By the end of the exchange it’s fairly accurate to say that I felt Monkfish was being deliberately antagonistic and what I’d hoped would be a mildly stress-relieving exercise had annoyed the tits off me.
This played on my mind for a few hours and one or two people said a few things to me about it and suggested that I try something..
The software that powers koffdrop.com is called WordPress. It’s great. One of the many useful things it does behind the scenes is store information about commentators. A commentator must have a name and an email to be allowed to make a comment. It’s unlikely that any commentator will use genuine details and, for the most part, that’s fine by me. If WordPress detects a new commentator it will not publish that person’s comments until the Administrator (that would be me) approves them. After a commentator has had a few approvals WordPress regards them as a trusted source and automatically approves that person’s comments without asking me. This is a good way of tackling comment-spam which litters some blogs.
Another piece of information collected by WordPress is the commentator’s IP address. This is a number specific to the computer they were connected to the internet by. It’s a rather useful nugget of information to have if you need to moderate something troublesome. An IP number will look like WW.XX.YY.ZZ . Some of that number will be about one specific machine on a network. Another part of that number will be about the network itself. Just like a postal address has a line about the street and then the city and then the county, the scale of geography that each element of the IP address covers grows. With this, information I could block a certain computer or all computers on a specific network or an entire network completely. IP numbers are useful in moderating communities; anyone that has ever seen the workings of an internet forum will be familiar with this.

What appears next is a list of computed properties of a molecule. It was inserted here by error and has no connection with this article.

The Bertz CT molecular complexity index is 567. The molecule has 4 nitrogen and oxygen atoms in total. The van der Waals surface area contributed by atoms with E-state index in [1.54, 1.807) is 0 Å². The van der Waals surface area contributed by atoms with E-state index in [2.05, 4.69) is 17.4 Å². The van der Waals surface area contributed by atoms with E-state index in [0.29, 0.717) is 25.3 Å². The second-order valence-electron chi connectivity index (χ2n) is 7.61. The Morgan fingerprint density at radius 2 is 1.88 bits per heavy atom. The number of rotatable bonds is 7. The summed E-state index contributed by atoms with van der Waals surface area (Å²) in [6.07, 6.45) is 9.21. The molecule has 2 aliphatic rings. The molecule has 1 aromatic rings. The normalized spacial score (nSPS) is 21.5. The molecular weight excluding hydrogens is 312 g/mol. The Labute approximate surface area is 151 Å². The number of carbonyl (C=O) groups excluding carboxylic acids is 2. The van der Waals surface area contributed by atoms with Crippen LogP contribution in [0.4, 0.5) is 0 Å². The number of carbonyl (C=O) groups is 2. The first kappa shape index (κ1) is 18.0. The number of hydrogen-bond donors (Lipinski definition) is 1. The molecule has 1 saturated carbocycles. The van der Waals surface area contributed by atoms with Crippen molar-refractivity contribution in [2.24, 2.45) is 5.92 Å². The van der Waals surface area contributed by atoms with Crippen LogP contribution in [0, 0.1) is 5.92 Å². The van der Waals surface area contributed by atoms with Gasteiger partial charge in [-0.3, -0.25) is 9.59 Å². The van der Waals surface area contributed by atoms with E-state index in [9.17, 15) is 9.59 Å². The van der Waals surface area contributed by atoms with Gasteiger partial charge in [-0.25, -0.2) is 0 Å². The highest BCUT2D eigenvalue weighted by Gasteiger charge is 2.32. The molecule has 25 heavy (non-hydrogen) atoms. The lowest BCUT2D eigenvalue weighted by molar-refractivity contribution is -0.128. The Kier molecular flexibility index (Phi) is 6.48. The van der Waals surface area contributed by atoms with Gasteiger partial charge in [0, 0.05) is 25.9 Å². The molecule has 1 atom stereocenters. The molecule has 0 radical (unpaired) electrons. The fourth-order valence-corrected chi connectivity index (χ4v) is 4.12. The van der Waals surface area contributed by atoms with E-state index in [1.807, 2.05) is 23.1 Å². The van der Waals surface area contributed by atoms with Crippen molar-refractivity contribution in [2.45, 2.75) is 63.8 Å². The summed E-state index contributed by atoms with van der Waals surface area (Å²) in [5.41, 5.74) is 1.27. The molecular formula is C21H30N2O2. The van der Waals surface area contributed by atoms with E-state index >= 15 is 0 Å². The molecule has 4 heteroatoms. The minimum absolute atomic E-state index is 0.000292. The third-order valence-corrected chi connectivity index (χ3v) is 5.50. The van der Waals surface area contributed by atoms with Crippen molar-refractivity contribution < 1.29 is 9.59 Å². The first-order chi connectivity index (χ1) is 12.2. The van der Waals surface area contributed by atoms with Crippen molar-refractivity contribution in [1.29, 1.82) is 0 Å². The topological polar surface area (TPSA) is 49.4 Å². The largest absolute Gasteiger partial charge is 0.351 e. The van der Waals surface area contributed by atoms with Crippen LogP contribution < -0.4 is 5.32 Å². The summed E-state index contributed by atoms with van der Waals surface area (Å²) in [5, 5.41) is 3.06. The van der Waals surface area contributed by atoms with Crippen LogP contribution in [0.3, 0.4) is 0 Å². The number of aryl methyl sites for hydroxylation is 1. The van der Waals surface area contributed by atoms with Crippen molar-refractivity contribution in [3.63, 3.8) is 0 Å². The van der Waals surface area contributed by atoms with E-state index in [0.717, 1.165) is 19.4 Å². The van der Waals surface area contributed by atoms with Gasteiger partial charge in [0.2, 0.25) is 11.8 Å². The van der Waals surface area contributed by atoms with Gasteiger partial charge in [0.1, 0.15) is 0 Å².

So, I fire up a DOS prompt and request a traceroute on Monkfish’s IP. Here’s what I saw:
I suppose now would be the appropriate time to tell you that my employer at the time of writing is Experian. Experian is a company all about data and they take their data security very seriously. Whilst my little PC’s traceroute request might knock on the door of Experian’s network, it sure as hell isn’t going to let me in unless I’m meant to have access. So that’s where the traceroute’s usefulness will end.
However, it doesn’t take a computer geek to work out what this means. Monkfish, despite the claims of posting from home on their day off, was clearly using a computer inside of Experian’s network. It’s not too much of a logical jump to assume that Monkfish is an employee of Experian. Which tends to put quite a different spin on the reasoning behind Monkfish’s comments.
WordPress notifies me by email of any new comments added to any of the posts here at koffdrop.com. So, with that in mind, the end result is that my employer is responsible for sending me antagonistic emails whilst I’m signed off work with stress. All in all not quite the therapy I had in mind when I decided to have a little rant.
Apart from the sheer amazement at my employer’s mentality to allow such behaviour to happen – (behaviour that certainly constitutes bullying and harassment as defined in Experian’s own grievance procedure documentation) I was more than a little bit annoyed.